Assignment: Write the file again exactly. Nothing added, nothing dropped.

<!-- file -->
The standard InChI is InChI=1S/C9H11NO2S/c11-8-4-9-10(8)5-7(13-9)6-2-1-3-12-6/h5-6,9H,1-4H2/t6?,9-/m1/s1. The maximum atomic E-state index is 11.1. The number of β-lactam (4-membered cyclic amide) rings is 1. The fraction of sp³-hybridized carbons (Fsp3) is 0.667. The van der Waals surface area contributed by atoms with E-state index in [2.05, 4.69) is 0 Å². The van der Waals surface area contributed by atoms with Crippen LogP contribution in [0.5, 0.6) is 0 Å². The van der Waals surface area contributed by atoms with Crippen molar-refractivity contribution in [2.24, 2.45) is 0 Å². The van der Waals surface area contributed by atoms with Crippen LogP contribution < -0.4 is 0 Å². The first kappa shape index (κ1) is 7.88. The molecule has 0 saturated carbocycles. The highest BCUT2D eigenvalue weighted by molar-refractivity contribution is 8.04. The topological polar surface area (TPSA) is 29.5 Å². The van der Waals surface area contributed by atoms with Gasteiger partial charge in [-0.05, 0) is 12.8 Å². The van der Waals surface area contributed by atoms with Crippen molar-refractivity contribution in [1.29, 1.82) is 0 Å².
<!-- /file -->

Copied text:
The standard InChI is InChI=1S/C9H11NO2S/c11-8-4-9-10(8)5-7(13-9)6-2-1-3-12-6/h5-6,9H,1-4H2/t6?,9-/m1/s1. The maximum atomic E-state index is 11.1. The number of β-lactam (4-membered cyclic amide) rings is 1. The fraction of sp³-hybridized carbons (Fsp3) is 0.667. The van der Waals surface area contributed by atoms with E-state index in [2.05, 4.69) is 0 Å². The van der Waals surface area contributed by atoms with Crippen LogP contribution in [0.5, 0.6) is 0 Å². The van der Waals surface area contributed by atoms with Crippen molar-refractivity contribution in [2.24, 2.45) is 0 Å². The van der Waals surface area contributed by atoms with Crippen LogP contribution < -0.4 is 0 Å². The first kappa shape index (κ1) is 7.88. The molecule has 0 saturated carbocycles. The highest BCUT2D eigenvalue weighted by molar-refractivity contribution is 8.04. The topological polar surface area (TPSA) is 29.5 Å². The van der Waals surface area contributed by atoms with Gasteiger partial charge in [-0.05, 0) is 12.8 Å². The van der Waals surface area contributed by atoms with Crippen molar-refractivity contribution in [1.29, 1.82) is 0 Å².